Japanese Vice Minster of Finance Masatsugu Asakawa, Finance Minister Taro Aso, and Bank of Japan Governor Haruhiko Kuroda hold a news conference after the G-20 Finance Ministers and Central Bank Governors’ meeting at the IMF and World Bank’s 2019 Annual Spring Meetings, in Washington, April 12, 2019. REUTERS/James Lawler Duggan/Files
TOKYO (Reuters) – Japanese Finance Minister Taro Aso will travel to the United States on April 25 to meet Treasury Secretary Steven Mnuchin on the sidelines of a summit between Japanese Prime Minister Shinzo Abe and U.S. President Donald Trump, a source said on Thursday.
Aso and Mnuchin may discuss provisions against currency manipulation that the United States hopes to include in a trade agreement with Japan, said the source, who has direct knowledge of the matter.
Currencies are a sensitive subject for Japan because it has been criticised for keeping the yen weak with monetary easing.
Tokyo has long argued that its monetary policy is aimed at generating inflation and not intended to gain an advantage in trade by weakening the yen, but there are lingering concerns this could become a flashpoint in trade talks with the United States.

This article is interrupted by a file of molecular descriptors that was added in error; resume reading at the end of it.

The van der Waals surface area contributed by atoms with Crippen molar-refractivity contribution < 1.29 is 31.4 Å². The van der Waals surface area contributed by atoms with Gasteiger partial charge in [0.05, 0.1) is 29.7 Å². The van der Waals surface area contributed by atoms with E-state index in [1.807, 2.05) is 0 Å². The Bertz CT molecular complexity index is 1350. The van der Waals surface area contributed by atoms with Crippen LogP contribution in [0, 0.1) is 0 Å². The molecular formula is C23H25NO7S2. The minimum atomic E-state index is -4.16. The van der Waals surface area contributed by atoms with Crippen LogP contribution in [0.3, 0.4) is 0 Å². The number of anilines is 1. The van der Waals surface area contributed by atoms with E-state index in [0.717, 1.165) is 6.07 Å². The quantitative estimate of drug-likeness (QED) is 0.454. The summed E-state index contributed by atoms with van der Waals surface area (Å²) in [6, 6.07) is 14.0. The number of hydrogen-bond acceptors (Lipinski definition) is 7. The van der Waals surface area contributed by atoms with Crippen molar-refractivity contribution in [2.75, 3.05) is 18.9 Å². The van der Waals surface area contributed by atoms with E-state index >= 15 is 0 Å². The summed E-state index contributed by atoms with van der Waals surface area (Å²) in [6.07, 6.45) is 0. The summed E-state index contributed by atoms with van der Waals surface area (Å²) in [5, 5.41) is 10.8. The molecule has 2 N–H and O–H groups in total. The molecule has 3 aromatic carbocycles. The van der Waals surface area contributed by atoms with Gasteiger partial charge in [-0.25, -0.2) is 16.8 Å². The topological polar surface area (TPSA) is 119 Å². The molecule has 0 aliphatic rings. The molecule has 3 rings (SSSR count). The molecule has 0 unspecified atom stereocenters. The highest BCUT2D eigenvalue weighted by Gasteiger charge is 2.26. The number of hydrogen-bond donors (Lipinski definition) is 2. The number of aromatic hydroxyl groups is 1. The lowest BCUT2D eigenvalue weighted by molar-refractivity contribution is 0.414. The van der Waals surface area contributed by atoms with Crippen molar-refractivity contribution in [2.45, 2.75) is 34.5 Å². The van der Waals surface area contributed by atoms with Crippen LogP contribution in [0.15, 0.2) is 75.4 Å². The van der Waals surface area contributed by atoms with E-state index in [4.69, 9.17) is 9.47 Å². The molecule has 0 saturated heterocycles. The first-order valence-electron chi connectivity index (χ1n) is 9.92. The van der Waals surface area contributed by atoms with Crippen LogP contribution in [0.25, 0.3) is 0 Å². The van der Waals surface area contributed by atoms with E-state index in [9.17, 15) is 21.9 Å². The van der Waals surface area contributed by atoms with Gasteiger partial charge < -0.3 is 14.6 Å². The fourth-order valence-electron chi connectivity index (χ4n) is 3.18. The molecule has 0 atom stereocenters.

Japanese Economy Minister Toshimitsu Motegi held two days of discussions with U.S. Trade Representative Robert Lighthizer earlier this week toward an agreement the U.S. side hopes will lower its trade deficit.
The meeting between Motegi and Lighthizer came after Trump and Abe agreed last September to start trade talks in an arrangement that protects Japanese automakers from further tariffs while negotiations are under way.
Trump has made clear he is unhappy with Japan’s trade surplus with the United States – much of it from auto exports – and wants a two-way agreement to address it. During the talks this week, Washington highlighted the “very large trade deficit with Japan – $67.6 billion in goods in 2018,” according to the USTR statement.
The United States is also locked in a trade war with China, which has weighed on the global economy as both countries have slapped punitive tariffs on each other’s goods.
Editing by Chris Gallagher and Jacqueline Wong